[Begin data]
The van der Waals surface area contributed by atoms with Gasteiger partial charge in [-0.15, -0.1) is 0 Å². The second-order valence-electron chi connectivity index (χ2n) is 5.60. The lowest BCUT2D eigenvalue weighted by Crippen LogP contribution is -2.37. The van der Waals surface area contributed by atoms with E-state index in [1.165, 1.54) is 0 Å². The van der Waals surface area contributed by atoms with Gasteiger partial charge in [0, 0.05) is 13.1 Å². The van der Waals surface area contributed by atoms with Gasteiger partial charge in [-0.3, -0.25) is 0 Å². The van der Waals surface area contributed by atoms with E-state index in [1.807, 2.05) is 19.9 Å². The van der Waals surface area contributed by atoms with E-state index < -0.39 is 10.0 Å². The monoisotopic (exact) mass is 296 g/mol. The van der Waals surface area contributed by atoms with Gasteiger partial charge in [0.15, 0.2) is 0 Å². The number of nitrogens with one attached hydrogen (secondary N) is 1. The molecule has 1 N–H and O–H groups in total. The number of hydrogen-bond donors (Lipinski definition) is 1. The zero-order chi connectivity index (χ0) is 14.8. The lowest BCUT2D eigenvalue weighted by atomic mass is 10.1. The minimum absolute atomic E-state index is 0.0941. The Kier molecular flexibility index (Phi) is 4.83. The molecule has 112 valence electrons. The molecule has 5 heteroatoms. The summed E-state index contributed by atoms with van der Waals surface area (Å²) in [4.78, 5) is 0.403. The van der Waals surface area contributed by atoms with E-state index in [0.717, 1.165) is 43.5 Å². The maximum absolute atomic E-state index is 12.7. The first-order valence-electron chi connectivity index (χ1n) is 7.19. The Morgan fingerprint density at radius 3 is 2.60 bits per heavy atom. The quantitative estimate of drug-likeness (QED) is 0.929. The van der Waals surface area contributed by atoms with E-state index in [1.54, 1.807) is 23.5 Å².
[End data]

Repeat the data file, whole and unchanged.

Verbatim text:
The van der Waals surface area contributed by atoms with Gasteiger partial charge in [-0.15, -0.1) is 0 Å². The second-order valence-electron chi connectivity index (χ2n) is 5.60. The lowest BCUT2D eigenvalue weighted by Crippen LogP contribution is -2.37. The van der Waals surface area contributed by atoms with E-state index in [1.165, 1.54) is 0 Å². The van der Waals surface area contributed by atoms with Gasteiger partial charge in [0, 0.05) is 13.1 Å². The van der Waals surface area contributed by atoms with Gasteiger partial charge in [-0.3, -0.25) is 0 Å². The van der Waals surface area contributed by atoms with E-state index in [1.807, 2.05) is 19.9 Å². The van der Waals surface area contributed by atoms with E-state index < -0.39 is 10.0 Å². The monoisotopic (exact) mass is 296 g/mol. The van der Waals surface area contributed by atoms with Gasteiger partial charge in [0.15, 0.2) is 0 Å². The number of nitrogens with one attached hydrogen (secondary N) is 1. The molecule has 1 N–H and O–H groups in total. The number of hydrogen-bond donors (Lipinski definition) is 1. The zero-order chi connectivity index (χ0) is 14.8. The lowest BCUT2D eigenvalue weighted by atomic mass is 10.1. The minimum absolute atomic E-state index is 0.0941. The Kier molecular flexibility index (Phi) is 4.83. The molecule has 112 valence electrons. The molecule has 5 heteroatoms. The summed E-state index contributed by atoms with van der Waals surface area (Å²) in [4.78, 5) is 0.403. The van der Waals surface area contributed by atoms with E-state index in [0.717, 1.165) is 43.5 Å². The maximum absolute atomic E-state index is 12.7. The first-order valence-electron chi connectivity index (χ1n) is 7.19. The Morgan fingerprint density at radius 3 is 2.60 bits per heavy atom. The quantitative estimate of drug-likeness (QED) is 0.929. The van der Waals surface area contributed by atoms with E-state index in [1.54, 1.807) is 23.5 Å².